Buffettology: More to investing than returns

September 21st, 2011

Most of us want our investments to offer returns similar to the ones generated by the legendary Warren Buffett. To that end we try to learn from his investment style to get superior returns. But the question is, does one have to look at parameters beyond just returns to become wealthy?

Even if one generates returns comparable to Buffet, there is a possibility of one remaining poor or not being able to build enough wealth.

The magic formula

Consider some facts about the Oracle of Omaha. While Buffett was little over 11 year of age, he bought three shares of Cities Service Preferred for himself and while in high school  invested in his father’s business. Buffett filed his tax return at the age of 14. From his early days he tended to save. According to one estimate by the time he finished college, Buffett had accumulated more than $90,000 in savings measured in 2009 dollars.

Nine women or nine months

Buffett has always emphasised on giving time to your investments to grow. Even if one buys the right stock at the right price, the fortunes are made in time.

As Buffett explains in his 1985 annual letter to shareholders,  “No matter how great the talent or effort, some things just take time: you can’t produce a baby in one month by getting nine women pregnant.”

These words explain the power of compounding and the time that it takes before it starts to kick in. Compounding is simple and I know most of us understand the concept very well. However, we need to implement it in its true essence. Hope some these examples should be worth noting.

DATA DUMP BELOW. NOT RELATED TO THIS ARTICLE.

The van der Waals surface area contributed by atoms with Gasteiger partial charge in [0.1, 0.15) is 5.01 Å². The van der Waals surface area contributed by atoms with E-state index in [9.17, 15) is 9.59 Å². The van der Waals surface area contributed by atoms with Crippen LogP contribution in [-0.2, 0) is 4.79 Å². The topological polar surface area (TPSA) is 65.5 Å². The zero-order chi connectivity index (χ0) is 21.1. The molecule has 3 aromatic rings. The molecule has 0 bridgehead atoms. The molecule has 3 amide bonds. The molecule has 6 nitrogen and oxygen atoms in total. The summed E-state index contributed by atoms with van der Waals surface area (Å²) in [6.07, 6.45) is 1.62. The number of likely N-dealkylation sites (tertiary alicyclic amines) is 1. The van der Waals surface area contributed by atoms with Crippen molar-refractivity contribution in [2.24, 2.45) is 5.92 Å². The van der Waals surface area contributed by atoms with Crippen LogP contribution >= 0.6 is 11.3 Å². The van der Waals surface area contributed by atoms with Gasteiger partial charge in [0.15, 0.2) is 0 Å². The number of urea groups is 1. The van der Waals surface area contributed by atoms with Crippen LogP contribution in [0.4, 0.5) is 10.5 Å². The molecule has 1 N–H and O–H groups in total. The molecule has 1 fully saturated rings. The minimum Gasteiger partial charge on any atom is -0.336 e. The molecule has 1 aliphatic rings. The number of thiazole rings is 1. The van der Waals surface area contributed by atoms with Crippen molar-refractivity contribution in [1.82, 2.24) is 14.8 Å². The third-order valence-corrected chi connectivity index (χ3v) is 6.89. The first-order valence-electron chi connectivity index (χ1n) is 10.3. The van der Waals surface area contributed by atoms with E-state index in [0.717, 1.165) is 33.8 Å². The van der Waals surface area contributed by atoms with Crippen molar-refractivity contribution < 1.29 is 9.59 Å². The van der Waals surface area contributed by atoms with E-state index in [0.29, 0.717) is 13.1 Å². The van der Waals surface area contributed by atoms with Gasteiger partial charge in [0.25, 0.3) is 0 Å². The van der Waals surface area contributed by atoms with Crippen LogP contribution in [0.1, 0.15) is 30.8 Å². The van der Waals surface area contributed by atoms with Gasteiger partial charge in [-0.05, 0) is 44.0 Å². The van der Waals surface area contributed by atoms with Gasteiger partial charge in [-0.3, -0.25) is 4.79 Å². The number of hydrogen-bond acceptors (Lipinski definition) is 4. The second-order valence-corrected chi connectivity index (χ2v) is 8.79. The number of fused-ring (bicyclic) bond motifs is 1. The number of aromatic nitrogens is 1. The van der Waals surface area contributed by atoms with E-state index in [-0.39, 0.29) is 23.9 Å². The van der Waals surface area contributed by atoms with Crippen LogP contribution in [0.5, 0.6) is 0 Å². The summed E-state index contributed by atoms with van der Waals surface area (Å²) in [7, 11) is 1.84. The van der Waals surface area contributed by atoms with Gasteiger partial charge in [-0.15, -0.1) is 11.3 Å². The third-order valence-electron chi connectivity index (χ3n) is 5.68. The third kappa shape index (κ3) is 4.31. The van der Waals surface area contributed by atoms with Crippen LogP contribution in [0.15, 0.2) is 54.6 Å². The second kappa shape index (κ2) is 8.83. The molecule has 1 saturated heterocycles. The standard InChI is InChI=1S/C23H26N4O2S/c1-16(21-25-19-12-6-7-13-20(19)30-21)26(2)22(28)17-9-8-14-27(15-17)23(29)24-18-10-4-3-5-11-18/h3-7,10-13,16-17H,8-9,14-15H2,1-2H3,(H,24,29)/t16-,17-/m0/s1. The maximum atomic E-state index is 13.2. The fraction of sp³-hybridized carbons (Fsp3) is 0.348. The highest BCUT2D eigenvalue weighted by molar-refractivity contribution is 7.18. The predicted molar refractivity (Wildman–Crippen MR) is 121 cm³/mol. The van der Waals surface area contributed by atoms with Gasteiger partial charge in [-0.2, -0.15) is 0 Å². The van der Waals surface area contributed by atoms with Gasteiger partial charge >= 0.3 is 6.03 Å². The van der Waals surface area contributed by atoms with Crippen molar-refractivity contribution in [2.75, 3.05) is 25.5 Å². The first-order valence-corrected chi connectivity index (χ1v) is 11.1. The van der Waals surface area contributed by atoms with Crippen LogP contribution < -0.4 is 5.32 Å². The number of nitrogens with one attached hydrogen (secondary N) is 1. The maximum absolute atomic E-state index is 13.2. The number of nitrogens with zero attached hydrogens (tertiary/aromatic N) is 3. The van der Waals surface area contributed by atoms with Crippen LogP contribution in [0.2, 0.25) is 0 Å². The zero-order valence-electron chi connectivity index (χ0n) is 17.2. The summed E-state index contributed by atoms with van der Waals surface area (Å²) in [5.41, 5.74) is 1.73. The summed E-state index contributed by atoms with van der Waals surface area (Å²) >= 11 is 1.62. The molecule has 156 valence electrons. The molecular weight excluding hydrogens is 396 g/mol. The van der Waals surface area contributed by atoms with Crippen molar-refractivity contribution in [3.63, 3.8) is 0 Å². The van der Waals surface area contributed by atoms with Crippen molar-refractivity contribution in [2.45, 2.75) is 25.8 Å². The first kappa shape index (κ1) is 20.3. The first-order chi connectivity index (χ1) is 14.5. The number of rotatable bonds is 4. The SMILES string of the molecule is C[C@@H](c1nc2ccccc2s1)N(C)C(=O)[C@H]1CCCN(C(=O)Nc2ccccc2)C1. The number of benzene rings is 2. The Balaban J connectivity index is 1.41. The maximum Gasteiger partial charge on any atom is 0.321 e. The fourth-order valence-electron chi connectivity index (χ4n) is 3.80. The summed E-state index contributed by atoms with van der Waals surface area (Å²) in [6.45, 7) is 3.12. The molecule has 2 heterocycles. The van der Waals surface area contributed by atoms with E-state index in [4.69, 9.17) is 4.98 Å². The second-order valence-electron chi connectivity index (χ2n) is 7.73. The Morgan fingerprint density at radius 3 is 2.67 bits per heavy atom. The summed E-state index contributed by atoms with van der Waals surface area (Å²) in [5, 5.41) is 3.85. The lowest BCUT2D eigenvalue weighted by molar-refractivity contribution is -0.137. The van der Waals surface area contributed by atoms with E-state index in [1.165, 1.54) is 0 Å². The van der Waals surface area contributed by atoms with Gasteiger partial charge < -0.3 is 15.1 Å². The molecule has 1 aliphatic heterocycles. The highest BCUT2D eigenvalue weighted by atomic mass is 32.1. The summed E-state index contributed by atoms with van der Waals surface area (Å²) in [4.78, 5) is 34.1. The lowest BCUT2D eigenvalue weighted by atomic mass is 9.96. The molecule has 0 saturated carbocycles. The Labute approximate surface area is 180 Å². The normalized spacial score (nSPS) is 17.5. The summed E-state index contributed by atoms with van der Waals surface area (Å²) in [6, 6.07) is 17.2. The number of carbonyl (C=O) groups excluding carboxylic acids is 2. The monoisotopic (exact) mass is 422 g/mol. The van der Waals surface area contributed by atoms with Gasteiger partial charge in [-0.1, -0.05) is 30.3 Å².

At 16 per cent annual returns, it takes five years for Rs 100 to become Rs 200. But if one holds the same Rs 200 for another five years it becomes Rs 440.

Differentiating factor

Like early investing, how much one invest is equally important. A Rs 100,000 compounded over the next 10 years with the annual returns of 20 percent would just total little over Rs 6 lakh. However a Rs 10 lakh invested today compounded with the same rate and over longer periods say 30 years would be worth about Rs 24 crore. This is a huge difference. The point I am trying to make is even if we exhibit the best stock picking quality, returns alone may not lead you to the pot of gold.

The widening gap between poor and rich

Here’s another example. Say investor A invests Rs 10 lakh and investor B invests Rs 1 lakh. Today the difference between both investors in absolute terms is Rs 9 lakh. If both of them remain invested and their money grows at a rate of 20 per cent per annum by the end of 30 years, the wealth of A would be Rs 23.7 crore compared to that of B at Rs 2.37 crore. This is a difference of over Rs 21.3 crore as against the current difference of Rs 9 Lakh between investors A and B.

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